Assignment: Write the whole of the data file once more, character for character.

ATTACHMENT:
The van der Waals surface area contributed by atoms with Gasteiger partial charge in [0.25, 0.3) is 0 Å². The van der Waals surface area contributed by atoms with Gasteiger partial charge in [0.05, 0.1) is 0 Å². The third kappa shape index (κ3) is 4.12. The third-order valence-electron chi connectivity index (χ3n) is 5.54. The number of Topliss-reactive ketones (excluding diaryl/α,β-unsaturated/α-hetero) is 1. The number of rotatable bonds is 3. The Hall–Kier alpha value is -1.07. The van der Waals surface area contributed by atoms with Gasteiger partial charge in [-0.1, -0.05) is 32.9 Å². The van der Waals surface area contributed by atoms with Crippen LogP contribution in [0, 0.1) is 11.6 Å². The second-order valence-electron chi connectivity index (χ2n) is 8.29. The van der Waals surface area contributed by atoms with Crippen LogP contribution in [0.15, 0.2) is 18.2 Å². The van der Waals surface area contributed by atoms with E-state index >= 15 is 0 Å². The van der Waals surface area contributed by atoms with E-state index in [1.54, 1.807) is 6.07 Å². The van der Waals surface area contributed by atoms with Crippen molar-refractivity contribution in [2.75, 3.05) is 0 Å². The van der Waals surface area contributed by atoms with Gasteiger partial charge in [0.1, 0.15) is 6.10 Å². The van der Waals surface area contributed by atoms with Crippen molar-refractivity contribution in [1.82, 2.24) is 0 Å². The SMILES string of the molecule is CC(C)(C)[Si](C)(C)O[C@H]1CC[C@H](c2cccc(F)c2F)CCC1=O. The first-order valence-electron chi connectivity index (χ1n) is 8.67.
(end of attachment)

The van der Waals surface area contributed by atoms with Gasteiger partial charge in [0.25, 0.3) is 0 Å². The van der Waals surface area contributed by atoms with Gasteiger partial charge in [0.05, 0.1) is 0 Å². The third kappa shape index (κ3) is 4.12. The third-order valence-electron chi connectivity index (χ3n) is 5.54. The number of Topliss-reactive ketones (excluding diaryl/α,β-unsaturated/α-hetero) is 1. The number of rotatable bonds is 3. The Hall–Kier alpha value is -1.07. The van der Waals surface area contributed by atoms with Gasteiger partial charge in [-0.1, -0.05) is 32.9 Å². The van der Waals surface area contributed by atoms with Crippen LogP contribution in [0, 0.1) is 11.6 Å². The second-order valence-electron chi connectivity index (χ2n) is 8.29. The van der Waals surface area contributed by atoms with Crippen LogP contribution in [0.15, 0.2) is 18.2 Å². The van der Waals surface area contributed by atoms with E-state index >= 15 is 0 Å². The van der Waals surface area contributed by atoms with E-state index in [1.54, 1.807) is 6.07 Å². The van der Waals surface area contributed by atoms with Crippen molar-refractivity contribution in [2.75, 3.05) is 0 Å². The van der Waals surface area contributed by atoms with Gasteiger partial charge in [0.1, 0.15) is 6.10 Å². The van der Waals surface area contributed by atoms with Crippen molar-refractivity contribution in [1.82, 2.24) is 0 Å². The SMILES string of the molecule is CC(C)(C)[Si](C)(C)O[C@H]1CC[C@H](c2cccc(F)c2F)CCC1=O. The first-order valence-electron chi connectivity index (χ1n) is 8.67.